Sunday, February 21, 2010

Biblical words for "imputation" and "justification" refer to God's objective work, not subjective, internal, progressive moral reformation within man

"The true import of the word 'justify' seems to have been corrupted among the Romanists, when the Latin Vulgate alone was taken as the guide; for the Latin word, from which our English term is derived, taken aside from its use seems to carry with it the signification, not of declaring, but making a man just; but in the original terms, both in the Hebrew and Greek, there is no ambiguity. The words express uniformly the sense which we have put on them; that is, they mean, to account, to esteem, to declare a person to be just or righteous, and never to make a man just or righteous by the infusion of grace. Justification and Sanctification should, therefore, be carefully distinguished, although they should never be separated. The difference between these two benefits which arise from union with Christ, is well expressed in the answer to the 77th Question, in our Larger Catechism. 'Although sanctification be inseparably joined with justification, yet they differ, in that, God in justification imputeth the righteousness of Christ, in sanctification his Spirit infuses grace, and enableth the exercise thereof: in the former, sin is pardoned, in the other, it is subdued: the one doth equally free all believers from the avenging wrath of God, and that perfectly in this life, that they never fall into condemnation: the other is neither equal in all, nor in this life perfect in any, but growing up to perfection." (Archibald Alexander, “A Treatise on Justification by Faith Alone”)

"To inquire what is meant by the imputation of this righteousness; which is the way in which it becomes ours and indeed is the only way in which it can become ours. The Hebrew word כשח in Genesis 15:6 and the Greek word logizwmai used by the apostle here, signifies to estimate, reckon, impute, or place something to the account of another. So the righteousness of Christ is estimated, reckoned, and imputed to be his people's, and is placed to their account as such by God the Father, and looked upon as much by him as their justifying righteousness or as though it had been wrought by them, in their own persons. That this righteousness becomes ours this way, is manifest. For in the same way that Adam's sin became ours, the same way the righteousness of Christ becomes ours; or the same way we are made sinners by the disobedience of Adam, are we made righteous by the obedience of Christ (Rom. 5:19). For as by one man's disobedience, many were made sinners. So by the obedience of one, shall many be made righteous. Now Adam's sin became ours, or we were made sinners, through his sin; by imputation, it was reckoned, it was placed to the account of all his posterity. So Christ's righteousness becomes ours, or we are made righteous, through that righteousness of his; by the imputation of it to us, it is reckoned, it is placed to our account. Again, the same way our sins became Christ's, Christ's righteousness becomes ours, as appears from 1 Corinthians 5:21. He who knew no sin, was made sin for us, that we might be made the righteousness of God in him. Now the way in which Christ was made sin for us, was by imputation; he never had any sin inherent in him, though he had it transferred unto him and laid upon him. So the way in which we are made the righteousness of God, must be by the imputation of Christ's righteousness, and indeed we cannot be made righteous any other way, than by imputation. For the objects of justification are ungodly persons in themselves; for God justifies the ungodly, as in the verse preceding my text. Now if they are ungodly in themselves, then they are not justified by a righteousness of their own, it must be by the righteousness of another. And if they are justified by the righteousness of another, that other's righteousness must be some way or other made theirs, it must be placed to their account, and reckoned as their own, which is only done by an imputation of it to them." (John Gill, "The DOCTRINE OF IMPUTED RIGHTEOUSNESS Without Works Asserted And Proved")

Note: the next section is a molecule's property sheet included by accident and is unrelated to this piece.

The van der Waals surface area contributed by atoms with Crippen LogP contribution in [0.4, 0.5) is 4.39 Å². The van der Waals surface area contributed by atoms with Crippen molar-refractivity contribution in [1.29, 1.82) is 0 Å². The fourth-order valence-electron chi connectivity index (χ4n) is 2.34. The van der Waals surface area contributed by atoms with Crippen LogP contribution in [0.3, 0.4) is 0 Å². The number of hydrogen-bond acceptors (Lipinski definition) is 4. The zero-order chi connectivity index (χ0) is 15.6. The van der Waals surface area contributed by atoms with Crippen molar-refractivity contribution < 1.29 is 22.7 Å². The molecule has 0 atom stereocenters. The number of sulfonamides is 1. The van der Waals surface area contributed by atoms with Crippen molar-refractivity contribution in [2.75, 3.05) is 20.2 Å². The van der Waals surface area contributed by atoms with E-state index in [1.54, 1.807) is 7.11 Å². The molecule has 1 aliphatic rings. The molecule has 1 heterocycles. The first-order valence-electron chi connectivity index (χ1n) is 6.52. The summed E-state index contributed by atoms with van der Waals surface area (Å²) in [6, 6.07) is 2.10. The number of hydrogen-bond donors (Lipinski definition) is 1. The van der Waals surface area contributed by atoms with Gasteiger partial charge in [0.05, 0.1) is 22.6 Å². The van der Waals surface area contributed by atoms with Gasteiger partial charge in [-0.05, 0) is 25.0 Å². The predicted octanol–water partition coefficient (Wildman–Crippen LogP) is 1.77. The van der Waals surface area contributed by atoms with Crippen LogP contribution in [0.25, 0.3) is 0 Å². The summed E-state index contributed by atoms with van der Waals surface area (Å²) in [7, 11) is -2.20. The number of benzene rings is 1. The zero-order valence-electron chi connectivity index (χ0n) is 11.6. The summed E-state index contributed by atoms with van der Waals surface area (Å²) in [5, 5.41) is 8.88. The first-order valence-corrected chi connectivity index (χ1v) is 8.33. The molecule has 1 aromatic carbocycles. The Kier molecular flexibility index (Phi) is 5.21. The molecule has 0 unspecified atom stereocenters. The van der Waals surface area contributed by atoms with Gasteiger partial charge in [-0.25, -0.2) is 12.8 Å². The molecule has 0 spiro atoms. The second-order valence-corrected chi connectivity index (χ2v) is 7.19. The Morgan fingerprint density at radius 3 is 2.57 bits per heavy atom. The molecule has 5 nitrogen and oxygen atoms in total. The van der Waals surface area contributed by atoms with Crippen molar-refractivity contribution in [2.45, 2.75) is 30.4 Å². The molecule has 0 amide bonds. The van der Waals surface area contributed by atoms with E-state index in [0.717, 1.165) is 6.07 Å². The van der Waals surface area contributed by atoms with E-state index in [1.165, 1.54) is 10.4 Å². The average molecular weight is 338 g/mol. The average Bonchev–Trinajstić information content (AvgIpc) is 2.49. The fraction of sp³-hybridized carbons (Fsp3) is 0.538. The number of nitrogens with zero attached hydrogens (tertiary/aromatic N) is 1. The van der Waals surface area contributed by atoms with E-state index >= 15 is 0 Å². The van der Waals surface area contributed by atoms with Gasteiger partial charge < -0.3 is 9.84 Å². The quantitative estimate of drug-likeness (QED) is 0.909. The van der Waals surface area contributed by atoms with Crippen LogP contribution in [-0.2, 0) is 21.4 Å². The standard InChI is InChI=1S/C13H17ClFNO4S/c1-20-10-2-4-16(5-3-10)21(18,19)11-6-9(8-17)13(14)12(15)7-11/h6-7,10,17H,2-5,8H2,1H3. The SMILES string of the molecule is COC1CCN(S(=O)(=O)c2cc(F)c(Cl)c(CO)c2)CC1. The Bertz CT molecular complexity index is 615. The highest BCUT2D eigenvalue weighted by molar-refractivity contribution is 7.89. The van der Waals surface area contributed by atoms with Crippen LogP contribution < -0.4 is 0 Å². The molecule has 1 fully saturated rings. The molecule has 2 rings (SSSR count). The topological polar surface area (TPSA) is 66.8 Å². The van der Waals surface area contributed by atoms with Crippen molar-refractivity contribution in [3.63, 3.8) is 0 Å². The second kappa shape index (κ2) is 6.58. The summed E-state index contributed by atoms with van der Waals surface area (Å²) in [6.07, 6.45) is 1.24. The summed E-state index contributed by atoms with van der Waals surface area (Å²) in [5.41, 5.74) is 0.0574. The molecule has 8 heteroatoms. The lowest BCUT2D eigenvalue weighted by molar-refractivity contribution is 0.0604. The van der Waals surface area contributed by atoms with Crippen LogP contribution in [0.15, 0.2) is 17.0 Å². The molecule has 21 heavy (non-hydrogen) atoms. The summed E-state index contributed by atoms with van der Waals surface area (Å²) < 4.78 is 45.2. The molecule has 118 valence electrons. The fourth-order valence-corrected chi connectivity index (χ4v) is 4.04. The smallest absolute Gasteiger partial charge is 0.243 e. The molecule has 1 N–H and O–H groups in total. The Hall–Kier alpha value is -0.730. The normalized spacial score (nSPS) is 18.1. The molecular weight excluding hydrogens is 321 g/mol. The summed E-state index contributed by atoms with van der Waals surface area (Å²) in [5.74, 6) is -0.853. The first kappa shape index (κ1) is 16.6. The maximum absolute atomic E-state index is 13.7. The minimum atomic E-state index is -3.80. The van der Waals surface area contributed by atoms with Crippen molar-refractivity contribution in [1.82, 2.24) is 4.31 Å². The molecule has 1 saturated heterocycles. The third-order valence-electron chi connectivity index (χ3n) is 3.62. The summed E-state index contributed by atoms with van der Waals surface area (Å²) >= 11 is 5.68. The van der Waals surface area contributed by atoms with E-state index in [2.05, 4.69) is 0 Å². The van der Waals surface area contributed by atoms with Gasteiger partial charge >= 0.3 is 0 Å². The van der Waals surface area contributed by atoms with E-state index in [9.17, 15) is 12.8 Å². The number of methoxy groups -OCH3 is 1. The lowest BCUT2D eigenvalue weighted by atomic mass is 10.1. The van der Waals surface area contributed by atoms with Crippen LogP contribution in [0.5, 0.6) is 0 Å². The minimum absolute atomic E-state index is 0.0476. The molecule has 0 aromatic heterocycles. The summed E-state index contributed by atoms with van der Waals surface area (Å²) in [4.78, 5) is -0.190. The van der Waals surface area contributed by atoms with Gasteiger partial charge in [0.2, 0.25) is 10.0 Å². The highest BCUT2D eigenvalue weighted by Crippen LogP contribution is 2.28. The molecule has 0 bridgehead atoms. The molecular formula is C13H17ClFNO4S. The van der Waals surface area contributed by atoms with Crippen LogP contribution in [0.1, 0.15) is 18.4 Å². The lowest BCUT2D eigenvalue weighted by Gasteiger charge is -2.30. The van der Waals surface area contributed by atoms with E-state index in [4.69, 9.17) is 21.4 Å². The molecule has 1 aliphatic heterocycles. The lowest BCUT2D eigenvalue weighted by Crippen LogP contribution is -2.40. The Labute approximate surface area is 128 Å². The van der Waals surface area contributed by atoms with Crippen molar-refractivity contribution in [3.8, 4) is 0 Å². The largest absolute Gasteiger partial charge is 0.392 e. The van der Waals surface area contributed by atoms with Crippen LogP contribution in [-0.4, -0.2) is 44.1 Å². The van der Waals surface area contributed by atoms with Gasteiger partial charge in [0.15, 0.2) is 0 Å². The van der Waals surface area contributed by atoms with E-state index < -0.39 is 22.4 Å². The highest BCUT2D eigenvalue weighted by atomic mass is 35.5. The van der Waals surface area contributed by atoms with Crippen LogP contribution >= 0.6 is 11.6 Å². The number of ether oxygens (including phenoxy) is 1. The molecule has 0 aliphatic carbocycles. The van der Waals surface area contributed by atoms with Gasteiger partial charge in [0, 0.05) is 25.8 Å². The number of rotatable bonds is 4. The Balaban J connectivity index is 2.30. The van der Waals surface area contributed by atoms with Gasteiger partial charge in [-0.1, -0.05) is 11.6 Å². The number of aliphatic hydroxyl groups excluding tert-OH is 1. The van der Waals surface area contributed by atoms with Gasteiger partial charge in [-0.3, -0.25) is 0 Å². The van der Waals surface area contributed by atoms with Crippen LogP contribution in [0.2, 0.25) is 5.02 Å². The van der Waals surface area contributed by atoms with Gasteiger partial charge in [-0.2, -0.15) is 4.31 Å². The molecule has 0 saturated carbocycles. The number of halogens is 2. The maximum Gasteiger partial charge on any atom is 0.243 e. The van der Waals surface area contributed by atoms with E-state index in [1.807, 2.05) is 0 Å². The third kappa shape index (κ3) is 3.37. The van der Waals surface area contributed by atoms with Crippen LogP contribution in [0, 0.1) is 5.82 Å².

“I may also remind you that Augustine, and a few of the other fathers, misled by this etymology, and their ignorance of Greek, conceived and spoke of justification as a change of moral state, as well as of legal condition. Here is the poisonous germ of the erroneous doctrine of the Scholastics and of Trent concerning it; a striking illustration of the high necessity of Hebrew and Greek literature, in the teachers of the Church.” (R.L. Dabney, “Systematic Theology”)

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